Egypt ‘needs £7.5 billion bail-out to avoid bankruptcy’
Egypt will need to seal a $12 billion (£7.57 billion) bail-out led by the IMF and EU to avoid bankruptcy but the package will impose painful austerity on the struggling economy, a senior EU diplomat warned on Monday. The Telegraph

War planes strike suspected Somali pirate base: coastguard
War planes fired several missiles at a suspected Somali pirate base in the north of the war-torn country, wounding two civilians, a coastguard official said Tuesday. “Unknown military jets fired several missiles near the village of Gumah, elders told us at least two civilians were injured,” said Mohamed Abdirahman, a coastguard. StarAfrica

Piracy definition in dispute as Norfolk piracy trial looms
The trial of a Somali man U.S. authorities consider the highest-ranking pirate they have ever captured will begin this week in Virginia under a cloud of uncertainty about what the definition of piracy is. [...] At issue is whether piracy is legally defined as committing robbery at sea or whether it entails a broader definition that can entail simply attacking a ship or facilitating that attack. U.S. law says piracy is defined by ‘the law of nations’ and what that definition is, as well as who defines it, is at the heart of the dispute. The Virginian Pilot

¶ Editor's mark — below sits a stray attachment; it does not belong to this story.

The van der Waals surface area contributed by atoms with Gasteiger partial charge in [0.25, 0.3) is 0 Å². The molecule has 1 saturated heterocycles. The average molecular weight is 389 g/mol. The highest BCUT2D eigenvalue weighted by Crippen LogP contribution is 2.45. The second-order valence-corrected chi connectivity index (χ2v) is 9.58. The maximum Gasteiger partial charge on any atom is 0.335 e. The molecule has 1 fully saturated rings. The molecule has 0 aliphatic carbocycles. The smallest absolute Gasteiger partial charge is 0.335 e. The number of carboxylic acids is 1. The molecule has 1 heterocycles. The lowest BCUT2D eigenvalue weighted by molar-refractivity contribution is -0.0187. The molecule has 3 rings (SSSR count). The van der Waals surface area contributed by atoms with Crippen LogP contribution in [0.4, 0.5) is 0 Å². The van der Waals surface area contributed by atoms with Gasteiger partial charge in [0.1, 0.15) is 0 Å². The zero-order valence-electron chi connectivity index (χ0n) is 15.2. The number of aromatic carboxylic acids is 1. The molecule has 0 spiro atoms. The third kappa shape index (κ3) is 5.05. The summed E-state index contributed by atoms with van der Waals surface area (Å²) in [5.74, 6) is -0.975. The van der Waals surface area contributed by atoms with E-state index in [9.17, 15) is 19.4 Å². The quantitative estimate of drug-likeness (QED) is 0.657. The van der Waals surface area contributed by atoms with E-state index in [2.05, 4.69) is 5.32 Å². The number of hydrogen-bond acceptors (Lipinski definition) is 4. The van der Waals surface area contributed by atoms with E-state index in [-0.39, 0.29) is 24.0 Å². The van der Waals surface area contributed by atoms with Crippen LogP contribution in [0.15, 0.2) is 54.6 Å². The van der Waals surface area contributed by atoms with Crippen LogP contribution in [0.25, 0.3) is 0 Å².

Report: Al Qaida Finding Fertile Ground in Africa (Video)
From eastern shores of Somalia to western borders of Mali, there has been an upsurge in Islamist violence across Africa. A new report from Britain’s Royal United Services Institute (RUSI) cites growing evidence that al-Qaida is expanding its reach via a network of affiliates and partnerships across the continent. VOA

Cameroon ‘Albatross’ jet affair: Ministers arrested
Two high-profile politicians have been arrested in Cameroon in connection with the allegedly fraudulent purchase of a presidential plane. Marafa Hamidou Yaya used to be the interior minister and Chief Ephraim Inoni is a former prime minister. They were part of a delegation that went to the US in 2004 to buy a $31m (£20m) jet, the Albatross. BBC

Argentina Discovers Africa
Under the banner of South-South cooperation, Argentina is seeking to consolidate its ties with Africa, starting with countries that are enjoying dynamic economic growth, such as Angola and Mozambique. IPS

2012 Pulizer Price for International Reporting Awarded to Jeffrey Gettleman of The New York Times for his reports on famine and conflict in East Africa
Mr. Gettleman was awarded the Pulitzer Prize for International Reporting for his 2011 “vivid reports, often at personal peril, on famine and conflict in East Africa, a neglected but increasingly strategic part of the world,” the Pulitzer jury said. He covers 12 countries and has focused much of his work on internal conflicts in Kenya, Congo, Somalia, Sudan and Ethiopia. The New York Times